An afternoon drive along Route 44 heading northeast in Connecticut will take you to a town called Putnam; located in the quiet corner of the state.
Putnam was incorporated in 1855 and was a mill town. It was named after Civil War General Israel Putnam. General Putnam was well-known for providing much needed clothes & supplies to the Civil War soldiers. The town was a prosperous community until the devastation that struck in 1955. Hurricane Connie visited Putnam on August 13, 1955 and left 4-6 inches of rain. Then, five days later, Hurricane Diane stayed for two days and provided another 14 inches of rain. The town mills, stores, and railroad were destroyed.
By the end of the twentieth century, a reincarnation of Putnam appeared within the empty storefronts and mills. Antique stores and independent restaurants started to line the streets. People began to view downtown Putnam as a destination for antique seekers and enjoying a good meal with friends, while listening to the music of local musicians.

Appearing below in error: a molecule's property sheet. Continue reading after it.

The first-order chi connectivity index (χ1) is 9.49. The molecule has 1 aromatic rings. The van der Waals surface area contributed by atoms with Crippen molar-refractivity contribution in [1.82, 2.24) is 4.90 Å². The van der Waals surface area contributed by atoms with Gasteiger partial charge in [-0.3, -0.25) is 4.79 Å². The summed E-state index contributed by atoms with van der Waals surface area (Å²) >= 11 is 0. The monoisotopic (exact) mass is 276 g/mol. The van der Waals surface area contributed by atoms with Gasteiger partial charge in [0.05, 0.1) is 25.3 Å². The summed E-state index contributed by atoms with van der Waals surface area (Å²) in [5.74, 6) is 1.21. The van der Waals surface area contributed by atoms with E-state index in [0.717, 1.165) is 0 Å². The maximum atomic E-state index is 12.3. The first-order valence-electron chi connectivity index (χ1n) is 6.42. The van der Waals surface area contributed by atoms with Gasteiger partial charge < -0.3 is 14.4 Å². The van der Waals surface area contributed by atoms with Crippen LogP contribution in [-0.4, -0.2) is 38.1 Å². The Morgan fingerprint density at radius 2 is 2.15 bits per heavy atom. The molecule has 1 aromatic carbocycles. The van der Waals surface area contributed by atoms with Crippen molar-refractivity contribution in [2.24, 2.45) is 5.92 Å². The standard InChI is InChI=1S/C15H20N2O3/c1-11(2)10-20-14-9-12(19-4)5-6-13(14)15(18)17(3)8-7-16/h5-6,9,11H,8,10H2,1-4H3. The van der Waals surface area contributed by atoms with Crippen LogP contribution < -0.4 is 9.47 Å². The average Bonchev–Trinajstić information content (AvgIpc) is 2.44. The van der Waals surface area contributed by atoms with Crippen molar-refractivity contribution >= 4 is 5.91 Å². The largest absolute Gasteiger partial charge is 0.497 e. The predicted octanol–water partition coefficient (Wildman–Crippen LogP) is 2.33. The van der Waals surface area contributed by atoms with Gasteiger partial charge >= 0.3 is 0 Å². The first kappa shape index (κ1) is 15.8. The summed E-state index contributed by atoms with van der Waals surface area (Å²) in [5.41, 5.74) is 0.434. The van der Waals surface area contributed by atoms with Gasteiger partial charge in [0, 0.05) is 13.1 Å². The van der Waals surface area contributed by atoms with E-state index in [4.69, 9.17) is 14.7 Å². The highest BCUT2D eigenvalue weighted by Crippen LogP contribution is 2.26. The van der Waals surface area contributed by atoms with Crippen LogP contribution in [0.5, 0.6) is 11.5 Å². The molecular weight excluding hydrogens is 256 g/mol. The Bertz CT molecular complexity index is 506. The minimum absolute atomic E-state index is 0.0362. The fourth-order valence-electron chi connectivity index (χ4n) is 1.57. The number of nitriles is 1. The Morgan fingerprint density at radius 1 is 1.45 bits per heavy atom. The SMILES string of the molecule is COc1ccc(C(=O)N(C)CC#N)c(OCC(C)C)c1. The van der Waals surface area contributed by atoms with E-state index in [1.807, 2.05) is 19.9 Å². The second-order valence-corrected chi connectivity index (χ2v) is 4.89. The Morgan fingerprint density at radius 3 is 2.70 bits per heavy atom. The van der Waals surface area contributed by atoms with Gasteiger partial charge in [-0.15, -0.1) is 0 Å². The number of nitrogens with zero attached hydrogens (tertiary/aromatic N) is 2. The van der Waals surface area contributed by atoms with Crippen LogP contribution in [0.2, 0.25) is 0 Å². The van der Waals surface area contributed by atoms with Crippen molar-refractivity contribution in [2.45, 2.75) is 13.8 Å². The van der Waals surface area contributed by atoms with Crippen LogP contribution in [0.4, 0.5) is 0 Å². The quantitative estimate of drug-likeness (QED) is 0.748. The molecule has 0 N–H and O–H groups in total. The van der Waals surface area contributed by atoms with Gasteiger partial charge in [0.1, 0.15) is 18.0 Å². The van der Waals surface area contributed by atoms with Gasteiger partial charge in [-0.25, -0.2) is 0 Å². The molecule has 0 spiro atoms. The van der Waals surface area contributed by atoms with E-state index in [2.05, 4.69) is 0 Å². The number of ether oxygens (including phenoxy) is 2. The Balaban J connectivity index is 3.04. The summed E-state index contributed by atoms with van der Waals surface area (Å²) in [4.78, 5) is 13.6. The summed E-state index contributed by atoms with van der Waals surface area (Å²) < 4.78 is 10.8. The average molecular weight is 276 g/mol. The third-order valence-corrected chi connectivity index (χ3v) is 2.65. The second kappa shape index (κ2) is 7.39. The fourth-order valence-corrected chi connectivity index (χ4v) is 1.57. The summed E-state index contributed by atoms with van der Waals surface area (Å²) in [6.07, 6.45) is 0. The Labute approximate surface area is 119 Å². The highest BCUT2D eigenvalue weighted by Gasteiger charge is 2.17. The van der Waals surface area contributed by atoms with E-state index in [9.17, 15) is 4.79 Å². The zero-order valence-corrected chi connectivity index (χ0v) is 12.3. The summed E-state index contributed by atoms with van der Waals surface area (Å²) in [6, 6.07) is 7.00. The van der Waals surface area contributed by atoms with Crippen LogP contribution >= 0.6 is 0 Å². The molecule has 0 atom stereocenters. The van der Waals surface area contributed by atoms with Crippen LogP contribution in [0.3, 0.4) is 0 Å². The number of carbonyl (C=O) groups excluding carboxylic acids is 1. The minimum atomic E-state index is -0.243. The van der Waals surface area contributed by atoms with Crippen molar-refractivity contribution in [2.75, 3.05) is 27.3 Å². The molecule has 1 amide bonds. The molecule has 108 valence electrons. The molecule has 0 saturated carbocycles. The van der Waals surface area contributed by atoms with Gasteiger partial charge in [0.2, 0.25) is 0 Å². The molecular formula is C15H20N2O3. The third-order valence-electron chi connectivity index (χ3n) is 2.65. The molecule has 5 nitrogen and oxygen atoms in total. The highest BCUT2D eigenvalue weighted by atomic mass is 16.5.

As an avid antique shopper, my visit to Putnam did not disappoint. The collection of antiques vary from old military uniforms, toys, jewelry, furniture, and even a few washboards. The store owners are as friendly as talking to your long lost friend, and more than willing to help you find the item on your list- even if it’s in another store.
While having dinner outside and listening to the music, I watched the cars from New York, New Jersey, and Virginia drive into the parking lot. I wondered what it was like after those awful Hurricanes destroyed the town, and what the people of Putnam must have thought. Could they have ever imagined their mill town would one day be a bustling & thriving community?
I guess sometimes we do need a little rain to get us to that rainbow.